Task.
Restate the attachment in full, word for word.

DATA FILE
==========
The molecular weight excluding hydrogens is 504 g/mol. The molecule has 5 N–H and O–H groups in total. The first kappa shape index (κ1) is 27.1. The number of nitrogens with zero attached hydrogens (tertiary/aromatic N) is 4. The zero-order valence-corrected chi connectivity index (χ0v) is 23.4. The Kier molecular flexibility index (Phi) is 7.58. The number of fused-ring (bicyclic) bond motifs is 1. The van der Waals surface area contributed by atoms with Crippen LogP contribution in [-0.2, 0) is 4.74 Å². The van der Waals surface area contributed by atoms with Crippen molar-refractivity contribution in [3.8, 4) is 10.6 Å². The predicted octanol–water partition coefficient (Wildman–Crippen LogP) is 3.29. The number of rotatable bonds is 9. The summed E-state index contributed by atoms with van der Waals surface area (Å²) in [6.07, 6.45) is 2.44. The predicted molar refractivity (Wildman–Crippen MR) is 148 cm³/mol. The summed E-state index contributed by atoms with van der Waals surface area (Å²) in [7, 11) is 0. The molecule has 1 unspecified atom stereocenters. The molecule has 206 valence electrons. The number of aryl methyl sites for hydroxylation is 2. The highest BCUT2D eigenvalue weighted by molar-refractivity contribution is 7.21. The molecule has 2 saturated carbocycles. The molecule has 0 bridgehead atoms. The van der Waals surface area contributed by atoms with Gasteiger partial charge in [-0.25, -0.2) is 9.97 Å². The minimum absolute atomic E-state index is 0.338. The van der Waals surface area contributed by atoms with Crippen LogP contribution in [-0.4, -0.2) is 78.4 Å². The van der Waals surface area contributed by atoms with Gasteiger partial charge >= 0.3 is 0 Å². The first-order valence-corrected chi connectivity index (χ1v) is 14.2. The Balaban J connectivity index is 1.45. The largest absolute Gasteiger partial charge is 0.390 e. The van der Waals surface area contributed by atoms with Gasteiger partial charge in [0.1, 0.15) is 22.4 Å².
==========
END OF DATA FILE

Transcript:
The molecular weight excluding hydrogens is 504 g/mol. The molecule has 5 N–H and O–H groups in total. The first kappa shape index (κ1) is 27.1. The number of nitrogens with zero attached hydrogens (tertiary/aromatic N) is 4. The zero-order valence-corrected chi connectivity index (χ0v) is 23.4. The Kier molecular flexibility index (Phi) is 7.58. The number of fused-ring (bicyclic) bond motifs is 1. The van der Waals surface area contributed by atoms with Crippen LogP contribution in [-0.2, 0) is 4.74 Å². The van der Waals surface area contributed by atoms with Crippen molar-refractivity contribution in [3.8, 4) is 10.6 Å². The predicted octanol–water partition coefficient (Wildman–Crippen LogP) is 3.29. The number of rotatable bonds is 9. The summed E-state index contributed by atoms with van der Waals surface area (Å²) in [6.07, 6.45) is 2.44. The predicted molar refractivity (Wildman–Crippen MR) is 148 cm³/mol. The summed E-state index contributed by atoms with van der Waals surface area (Å²) in [7, 11) is 0. The molecule has 1 unspecified atom stereocenters. The molecule has 206 valence electrons. The number of aryl methyl sites for hydroxylation is 2. The highest BCUT2D eigenvalue weighted by molar-refractivity contribution is 7.21. The molecule has 2 saturated carbocycles. The molecule has 0 bridgehead atoms. The van der Waals surface area contributed by atoms with Gasteiger partial charge in [-0.25, -0.2) is 9.97 Å². The minimum absolute atomic E-state index is 0.338. The van der Waals surface area contributed by atoms with Crippen LogP contribution in [-0.4, -0.2) is 78.4 Å². The van der Waals surface area contributed by atoms with Gasteiger partial charge >= 0.3 is 0 Å². The first-order valence-corrected chi connectivity index (χ1v) is 14.2. The Balaban J connectivity index is 1.45. The largest absolute Gasteiger partial charge is 0.390 e. The van der Waals surface area contributed by atoms with Gasteiger partial charge in [0.1, 0.15) is 22.4 Å².